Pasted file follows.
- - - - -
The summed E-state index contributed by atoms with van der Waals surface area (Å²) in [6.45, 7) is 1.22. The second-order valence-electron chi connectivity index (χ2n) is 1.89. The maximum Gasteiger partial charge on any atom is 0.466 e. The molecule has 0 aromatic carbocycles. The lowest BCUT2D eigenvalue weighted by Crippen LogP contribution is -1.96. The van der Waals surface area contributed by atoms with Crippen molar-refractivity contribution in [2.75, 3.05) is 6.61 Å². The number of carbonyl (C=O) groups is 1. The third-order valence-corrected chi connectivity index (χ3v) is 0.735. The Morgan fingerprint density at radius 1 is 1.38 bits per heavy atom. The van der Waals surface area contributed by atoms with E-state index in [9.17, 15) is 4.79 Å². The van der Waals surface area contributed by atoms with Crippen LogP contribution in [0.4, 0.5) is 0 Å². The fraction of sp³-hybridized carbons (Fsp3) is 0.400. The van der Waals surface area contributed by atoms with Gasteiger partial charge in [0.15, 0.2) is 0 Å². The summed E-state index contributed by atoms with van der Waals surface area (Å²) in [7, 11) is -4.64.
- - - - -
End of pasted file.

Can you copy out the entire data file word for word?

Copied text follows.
The summed E-state index contributed by atoms with van der Waals surface area (Å²) in [6.45, 7) is 1.22. The second-order valence-electron chi connectivity index (χ2n) is 1.89. The maximum Gasteiger partial charge on any atom is 0.466 e. The molecule has 0 aromatic carbocycles. The lowest BCUT2D eigenvalue weighted by Crippen LogP contribution is -1.96. The van der Waals surface area contributed by atoms with Crippen molar-refractivity contribution in [2.75, 3.05) is 6.61 Å². The number of carbonyl (C=O) groups is 1. The third-order valence-corrected chi connectivity index (χ3v) is 0.735. The Morgan fingerprint density at radius 1 is 1.38 bits per heavy atom. The van der Waals surface area contributed by atoms with E-state index in [9.17, 15) is 4.79 Å². The van der Waals surface area contributed by atoms with Crippen LogP contribution in [0.4, 0.5) is 0 Å². The fraction of sp³-hybridized carbons (Fsp3) is 0.400. The van der Waals surface area contributed by atoms with Gasteiger partial charge in [0.15, 0.2) is 0 Å². The summed E-state index contributed by atoms with van der Waals surface area (Å²) in [7, 11) is -4.64.